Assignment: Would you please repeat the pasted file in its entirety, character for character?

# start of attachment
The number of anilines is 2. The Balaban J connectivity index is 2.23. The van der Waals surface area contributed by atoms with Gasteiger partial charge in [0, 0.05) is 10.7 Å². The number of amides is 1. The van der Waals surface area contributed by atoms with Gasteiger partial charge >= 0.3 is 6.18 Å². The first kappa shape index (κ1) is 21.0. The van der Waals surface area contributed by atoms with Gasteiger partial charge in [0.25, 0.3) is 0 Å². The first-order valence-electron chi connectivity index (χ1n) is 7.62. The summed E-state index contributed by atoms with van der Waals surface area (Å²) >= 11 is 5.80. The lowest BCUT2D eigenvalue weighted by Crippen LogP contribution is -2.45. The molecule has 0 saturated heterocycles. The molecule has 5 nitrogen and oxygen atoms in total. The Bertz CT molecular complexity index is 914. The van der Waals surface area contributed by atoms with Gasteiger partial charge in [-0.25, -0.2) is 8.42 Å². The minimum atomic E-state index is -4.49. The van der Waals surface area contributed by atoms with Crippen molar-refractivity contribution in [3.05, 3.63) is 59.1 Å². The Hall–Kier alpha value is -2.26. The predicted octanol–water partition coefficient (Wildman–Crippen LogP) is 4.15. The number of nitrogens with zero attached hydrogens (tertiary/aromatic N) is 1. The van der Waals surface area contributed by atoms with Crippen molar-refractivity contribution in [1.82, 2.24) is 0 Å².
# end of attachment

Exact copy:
The number of anilines is 2. The Balaban J connectivity index is 2.23. The van der Waals surface area contributed by atoms with Gasteiger partial charge in [0, 0.05) is 10.7 Å². The number of amides is 1. The van der Waals surface area contributed by atoms with Gasteiger partial charge >= 0.3 is 6.18 Å². The first kappa shape index (κ1) is 21.0. The van der Waals surface area contributed by atoms with Gasteiger partial charge in [0.25, 0.3) is 0 Å². The first-order valence-electron chi connectivity index (χ1n) is 7.62. The summed E-state index contributed by atoms with van der Waals surface area (Å²) >= 11 is 5.80. The lowest BCUT2D eigenvalue weighted by Crippen LogP contribution is -2.45. The molecule has 0 saturated heterocycles. The molecule has 5 nitrogen and oxygen atoms in total. The Bertz CT molecular complexity index is 914. The van der Waals surface area contributed by atoms with Gasteiger partial charge in [-0.25, -0.2) is 8.42 Å². The minimum atomic E-state index is -4.49. The van der Waals surface area contributed by atoms with Crippen molar-refractivity contribution in [3.05, 3.63) is 59.1 Å². The Hall–Kier alpha value is -2.26. The predicted octanol–water partition coefficient (Wildman–Crippen LogP) is 4.15. The number of nitrogens with zero attached hydrogens (tertiary/aromatic N) is 1. The van der Waals surface area contributed by atoms with Crippen molar-refractivity contribution in [1.82, 2.24) is 0 Å².